But oil experts say what's going on at petrol pumps around the world is not robbery. Both the market for gasoline and crude oil were already operating on a razor's edge of tight supplies and rising demand before Hurricane Katrina removed 10 percent of the United States' refining capacity and about 30 percent of its oil production.
In global terms, this is not a huge amount. But in a tight market, any blow to supply is magnified. The effects of Katrina have been felt at gasoline pumps from San Diego to Moscow to Australia.
Tom Wallin, president of Energy Intelligence, a U.S.-based company that monitors global energy developments, describes the conditions caused by soaring oil demand.
“There’s no extra refining capacity to speak of -- except ironically in Russia and a few places like that -- but there’s very little extra refining capacity worldwide. There’s very little extra oil production capacity. Just a little bit in Saudi Arabia mainly but it’s mostly sour crude. That’s not very usable. There’s not much slack in terms of transportation, tankers, or anything like that so the whole system has gotten tightened up just by this demand growth. And now we have a supply shock on top of this demand shock so basically the system is vulnerable and can’t take it, and the prices go up,” Wallin said.
The energy market is what concerns economists most about Katrina’s broader impact. Many say the negative effects are likely to be temporary provided that speedy repairs are made to the U.S. infrastructure and there are no other shocks to the system.
The U.S. Congressional Budget Office released an analysis this week predicting a loss of 400,000 jobs from the storm. It said growth in U.S. gross domestic product (GDP) could be reduced by up to one percentage point in the second half of this year.
The director of the office, Douglas Holtz-Eakin, told RFE/RL that Katrina was not likely to knock the country’s economy off course. But he said it was crucial for the Gulf refineries to get back online.
“There’s been great progress already. Pipelines [are] coming back into operation. If there were other events on the world energy market that kept prices high or even higher, then most of the things that we were looking at in that analysis would be understated. [There would] be a much bigger negative impact,” Holtz-Eakin said.
Another critical question is whether U.S. consumers will curb their demand for gasoline or whether higher gas prices will cause them to suddenly reduce their spending on other goods. U.S. consumers account for an estimated two-thirds of total economic growth in the United States and any abrupt change in their behavior could contribute to a recession. And with five weeks remaining in the U.S. hurricane season, Wallin of Energy Intelligence warns of the impact of any future storm.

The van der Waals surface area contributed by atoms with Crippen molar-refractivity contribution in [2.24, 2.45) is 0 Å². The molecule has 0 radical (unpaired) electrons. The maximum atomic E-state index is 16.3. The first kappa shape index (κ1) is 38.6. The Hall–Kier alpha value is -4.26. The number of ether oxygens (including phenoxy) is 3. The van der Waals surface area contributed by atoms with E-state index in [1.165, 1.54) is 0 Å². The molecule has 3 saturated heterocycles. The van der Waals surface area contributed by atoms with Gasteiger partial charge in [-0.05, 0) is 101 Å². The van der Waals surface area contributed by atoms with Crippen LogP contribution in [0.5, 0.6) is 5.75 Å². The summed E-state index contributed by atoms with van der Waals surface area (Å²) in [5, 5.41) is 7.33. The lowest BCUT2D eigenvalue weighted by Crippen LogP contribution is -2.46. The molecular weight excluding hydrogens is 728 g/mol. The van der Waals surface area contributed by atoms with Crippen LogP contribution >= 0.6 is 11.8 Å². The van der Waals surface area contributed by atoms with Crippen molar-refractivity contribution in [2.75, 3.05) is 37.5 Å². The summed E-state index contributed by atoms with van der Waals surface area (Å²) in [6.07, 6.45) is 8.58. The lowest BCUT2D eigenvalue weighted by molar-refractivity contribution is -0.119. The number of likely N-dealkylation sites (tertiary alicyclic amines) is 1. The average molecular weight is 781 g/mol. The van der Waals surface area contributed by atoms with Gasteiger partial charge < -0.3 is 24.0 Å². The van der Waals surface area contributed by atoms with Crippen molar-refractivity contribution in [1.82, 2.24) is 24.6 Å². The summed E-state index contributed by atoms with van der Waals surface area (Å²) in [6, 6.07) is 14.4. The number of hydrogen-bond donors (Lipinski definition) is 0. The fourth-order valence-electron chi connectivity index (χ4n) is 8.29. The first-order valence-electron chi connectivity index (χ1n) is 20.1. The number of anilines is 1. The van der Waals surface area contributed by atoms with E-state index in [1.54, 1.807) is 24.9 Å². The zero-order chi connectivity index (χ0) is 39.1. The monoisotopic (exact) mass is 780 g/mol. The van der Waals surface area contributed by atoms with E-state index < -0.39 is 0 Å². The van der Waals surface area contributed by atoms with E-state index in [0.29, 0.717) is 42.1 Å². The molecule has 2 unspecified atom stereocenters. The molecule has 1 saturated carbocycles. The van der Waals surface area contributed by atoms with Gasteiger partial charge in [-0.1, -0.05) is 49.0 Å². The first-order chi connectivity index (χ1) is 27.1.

"Certain markets like gasoline, where stocks are low, heating oil going into winter, natural gas going into the winter, jet fuel going into the winter -- those markets are going to be real vulnerable. So if we get another storm, another accident, another problem, we will be really in the soup," Wallin said.
But Roger Kubarych, a fellow in international economics at the Council on Foreign Relations, says so far there is no evidence Katrina has sapped the strong global economy. Economists say storms such as Katrina usually create an immediate negative impact but over time can lead to an increase in economic growth through reconstruction and new investment.
Kubarych also points to the minimal national impact of the previous most costly U.S. storm, Hurricane Andrew in 1992. "Katrina is too small. The losses from Andrew were something like four-tenths of a percent of GDP and a trivial percentage of total wealth and it had no discernable impact of GDP during 1992 or 1993,” he said.
But the impact remains significant in many areas. The American Farm Bureau Federation, the nation’s largest farm group, says U.S. farmers face at least $2 billion in losses from Katrina.
More than 60 percent of U.S. corn and soybean exports pass through the New Orleans area but the Port of New Orleans remains shut and other nearby ports are working at reduced capacity.
Farmers in states already hit by drought, like Illinois, now face a situation of lower production, lower prices, and higher expenses.
Some experts have expressed concern the blow to the U.S. farm economy could halt a Bush administration plan to reduce farm subsidies, which was sought by developing countries. The experts say this could hurt important talks at a December meeting of the World Trade Organization.
Pollution and other damage caused by Katrina has also hit fisheries in the Gulf of Mexico. The National Fisheries Institute said two-thirds of the oyster harvest would be wiped out this year, costing almost $300 million over two years.
The region’s banking industry is reported to be proving more resilient. Most of the 280 banks and savings and loans in the stricken areas are operating, according to the Federal Deposit Insurance Corporation, an agency that insures deposits at U.S. banks. Banks are required to have extensive plans to deal with disruptions to operations such as natural disasters.
To assist individuals and businesses, the U.S. Congress is approving $63 billion in immediate relief aid. Some lawmakers said that figure could rise to $200 billion before the reconstruction effort, including the rebuilding of New Orleans, is completed.
Federal agencies this week began to provide housing aid and disaster unemployment insurance. They will soon begin handing out to hundreds of thousands of evacuees debit cards worth $2,000 for purchases of goods.
Audio Slideshow: Inside The Baton Rouge Shelter Real Audio, Windows Media
Despite Wealth, America Not Prepared For Disaster (Part 1)
Hurricane Devastates New Orleans, Unique American City (Part 2)
Only The Stench Drives Survivors From New Orleans (Part 3)
Volunteers Provide Shelter To Homeless Victims (Part 4)